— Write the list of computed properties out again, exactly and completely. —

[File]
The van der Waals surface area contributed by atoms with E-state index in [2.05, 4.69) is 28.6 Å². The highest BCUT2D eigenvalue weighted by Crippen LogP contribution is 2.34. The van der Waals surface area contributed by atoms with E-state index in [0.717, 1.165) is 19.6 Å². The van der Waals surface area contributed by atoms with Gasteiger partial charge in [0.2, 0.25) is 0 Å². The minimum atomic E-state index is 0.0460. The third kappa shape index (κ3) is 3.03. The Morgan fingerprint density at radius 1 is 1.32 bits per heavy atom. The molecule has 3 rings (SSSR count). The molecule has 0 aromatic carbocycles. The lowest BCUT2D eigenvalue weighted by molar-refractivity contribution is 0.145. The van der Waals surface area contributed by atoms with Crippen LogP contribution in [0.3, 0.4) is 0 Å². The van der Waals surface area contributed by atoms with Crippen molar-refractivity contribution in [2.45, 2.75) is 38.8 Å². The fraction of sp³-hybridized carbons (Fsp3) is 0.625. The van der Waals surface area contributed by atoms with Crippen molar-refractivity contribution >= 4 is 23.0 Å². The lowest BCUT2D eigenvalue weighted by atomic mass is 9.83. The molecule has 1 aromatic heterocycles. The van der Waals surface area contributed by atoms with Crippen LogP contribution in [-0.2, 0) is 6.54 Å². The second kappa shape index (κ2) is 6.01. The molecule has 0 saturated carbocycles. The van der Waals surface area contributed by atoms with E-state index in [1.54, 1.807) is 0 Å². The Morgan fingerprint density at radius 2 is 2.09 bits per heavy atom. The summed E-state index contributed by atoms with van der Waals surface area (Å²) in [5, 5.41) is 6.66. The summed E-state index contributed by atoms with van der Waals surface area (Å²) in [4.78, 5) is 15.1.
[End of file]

The van der Waals surface area contributed by atoms with E-state index in [2.05, 4.69) is 28.6 Å². The highest BCUT2D eigenvalue weighted by Crippen LogP contribution is 2.34. The van der Waals surface area contributed by atoms with E-state index in [0.717, 1.165) is 19.6 Å². The van der Waals surface area contributed by atoms with Gasteiger partial charge in [0.2, 0.25) is 0 Å². The minimum atomic E-state index is 0.0460. The third kappa shape index (κ3) is 3.03. The Morgan fingerprint density at radius 1 is 1.32 bits per heavy atom. The molecule has 3 rings (SSSR count). The molecule has 0 aromatic carbocycles. The lowest BCUT2D eigenvalue weighted by molar-refractivity contribution is 0.145. The van der Waals surface area contributed by atoms with Crippen LogP contribution in [0.3, 0.4) is 0 Å². The van der Waals surface area contributed by atoms with Crippen molar-refractivity contribution in [2.45, 2.75) is 38.8 Å². The fraction of sp³-hybridized carbons (Fsp3) is 0.625. The van der Waals surface area contributed by atoms with Crippen molar-refractivity contribution >= 4 is 23.0 Å². The lowest BCUT2D eigenvalue weighted by atomic mass is 9.83. The molecule has 1 aromatic heterocycles. The van der Waals surface area contributed by atoms with Crippen LogP contribution in [-0.2, 0) is 6.54 Å². The second kappa shape index (κ2) is 6.01. The molecule has 0 saturated carbocycles. The van der Waals surface area contributed by atoms with E-state index in [1.54, 1.807) is 0 Å². The Morgan fingerprint density at radius 2 is 2.09 bits per heavy atom. The summed E-state index contributed by atoms with van der Waals surface area (Å²) in [5, 5.41) is 6.66. The summed E-state index contributed by atoms with van der Waals surface area (Å²) in [4.78, 5) is 15.1.